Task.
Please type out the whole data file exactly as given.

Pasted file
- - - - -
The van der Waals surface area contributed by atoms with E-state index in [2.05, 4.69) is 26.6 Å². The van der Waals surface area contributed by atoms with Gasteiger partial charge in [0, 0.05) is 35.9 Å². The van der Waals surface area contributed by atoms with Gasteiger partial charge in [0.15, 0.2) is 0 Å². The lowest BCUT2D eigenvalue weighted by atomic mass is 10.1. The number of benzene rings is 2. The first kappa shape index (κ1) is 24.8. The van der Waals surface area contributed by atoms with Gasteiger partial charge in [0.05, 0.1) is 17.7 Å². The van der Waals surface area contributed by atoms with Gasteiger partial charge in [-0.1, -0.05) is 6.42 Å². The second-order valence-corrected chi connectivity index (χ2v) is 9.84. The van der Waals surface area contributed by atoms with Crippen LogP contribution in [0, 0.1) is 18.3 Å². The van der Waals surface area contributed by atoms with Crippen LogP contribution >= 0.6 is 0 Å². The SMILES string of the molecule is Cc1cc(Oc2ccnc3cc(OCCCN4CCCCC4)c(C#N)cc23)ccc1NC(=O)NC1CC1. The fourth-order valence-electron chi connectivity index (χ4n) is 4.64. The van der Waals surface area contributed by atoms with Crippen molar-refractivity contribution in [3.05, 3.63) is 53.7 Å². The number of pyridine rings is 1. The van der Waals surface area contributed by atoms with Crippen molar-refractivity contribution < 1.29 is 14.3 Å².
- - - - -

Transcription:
The van der Waals surface area contributed by atoms with E-state index in [2.05, 4.69) is 26.6 Å². The van der Waals surface area contributed by atoms with Gasteiger partial charge in [0, 0.05) is 35.9 Å². The van der Waals surface area contributed by atoms with Gasteiger partial charge in [0.15, 0.2) is 0 Å². The lowest BCUT2D eigenvalue weighted by atomic mass is 10.1. The number of benzene rings is 2. The first kappa shape index (κ1) is 24.8. The van der Waals surface area contributed by atoms with Gasteiger partial charge in [0.05, 0.1) is 17.7 Å². The van der Waals surface area contributed by atoms with Gasteiger partial charge in [-0.1, -0.05) is 6.42 Å². The second-order valence-corrected chi connectivity index (χ2v) is 9.84. The van der Waals surface area contributed by atoms with Crippen LogP contribution in [0, 0.1) is 18.3 Å². The van der Waals surface area contributed by atoms with Crippen LogP contribution >= 0.6 is 0 Å². The SMILES string of the molecule is Cc1cc(Oc2ccnc3cc(OCCCN4CCCCC4)c(C#N)cc23)ccc1NC(=O)NC1CC1. The fourth-order valence-electron chi connectivity index (χ4n) is 4.64. The van der Waals surface area contributed by atoms with Crippen molar-refractivity contribution in [3.05, 3.63) is 53.7 Å². The number of pyridine rings is 1. The van der Waals surface area contributed by atoms with Crippen molar-refractivity contribution < 1.29 is 14.3 Å².